The Euler product formula can be used to calculate the asymptotic probability that s randomly selected integers are set-wise coprime. Intuitively, the probability that any single number is divisible by a prime (or any integer) p is 1/*p*. Hence the probability that s numbers are all divisible by this prime is 1/*p*^{s}, and the probability that at least one of them is *not* is 1 − 1/*p*^{s}. Now, for distinct primes, these divisibility events are mutually independent because the candidate divisors are coprime (a number is divisible by coprime divisors n and m if and only if it is divisible by nm, an event which occurs with probability 1/*nm*). Thus the asymptotic probability that s numbers are coprime is given by a product over all primes,

The zeta function satisfies the functional equation

where Γ(*s*) is the gamma function. This is an equality of meromorphic functions valid on the whole complex plane. The equation relates values of the Riemann zeta function at the points s and 1 − *s*, in particular relating even positive integers with odd negative integers. Owing to the zeros of the sine function, the functional equation implies that *ζ*(*s*) has a simple zero at each even negative integer *s* = −2*n*, known as the ** trivial zeros** of *ζ*(*s*). When s is an even positive integer, the product sin(π*s*/2)Γ(1 − *s*) on the right is non-zero because Γ(1 − *s*) has a simple pole, which cancels the simple zero of the sine factor.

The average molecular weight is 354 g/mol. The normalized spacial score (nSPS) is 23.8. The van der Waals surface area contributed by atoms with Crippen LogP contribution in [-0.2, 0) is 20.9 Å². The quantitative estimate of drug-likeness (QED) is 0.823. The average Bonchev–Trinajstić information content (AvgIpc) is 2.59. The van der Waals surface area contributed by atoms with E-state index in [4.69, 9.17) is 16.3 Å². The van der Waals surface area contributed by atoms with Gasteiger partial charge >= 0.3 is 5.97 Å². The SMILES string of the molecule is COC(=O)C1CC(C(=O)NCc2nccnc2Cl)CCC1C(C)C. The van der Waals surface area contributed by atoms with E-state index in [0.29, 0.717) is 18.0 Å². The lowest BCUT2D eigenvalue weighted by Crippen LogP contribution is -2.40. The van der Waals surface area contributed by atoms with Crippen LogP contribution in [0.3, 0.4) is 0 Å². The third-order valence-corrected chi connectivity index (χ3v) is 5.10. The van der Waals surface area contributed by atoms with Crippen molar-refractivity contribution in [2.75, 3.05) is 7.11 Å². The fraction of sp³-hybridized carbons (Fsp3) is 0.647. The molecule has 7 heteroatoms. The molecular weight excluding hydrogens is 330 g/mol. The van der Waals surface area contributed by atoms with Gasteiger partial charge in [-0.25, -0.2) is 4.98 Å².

Proof of Riemann's functional equation |
---|

A proof of the functional equation proceeds as follows: We observe that if , then As a result, if then with the inversion of the limiting processes justified by absolute convergence (hence the stricter requirement on ). For convenience, let Then By the Poisson summation formula we have so that Hence This is equivalent to or So which is convergent for all which is the functional equation. E. C. Titchmarsh (1986). |

The functional equation was established by Riemann in his 1859 paper "On the Number of Primes Less Than a Given Magnitude" and used to construct the analytic continuation in the first place. An equivalent relationship had been conjectured by Euler over a hundred years earlier, in 1749, for the Dirichlet eta function (the alternating zeta function):

Incidentally, this relation gives an equation for calculating *ζ*(*s*) in the region 0 < Re(*s*) < 1, i.e.

where the *η*-series is convergent (albeit non-absolutely) in the larger half-plane *s* > 0 (for a more detailed survey on the history of the functional equation, see e.g. Blagouchine^{ [8] }^{ [9] }).

Riemann also found a symmetric version of the functional equation applying to the xi-function:

which satisfies:

(Riemann's original *ξ*(*t*) was slightly different.)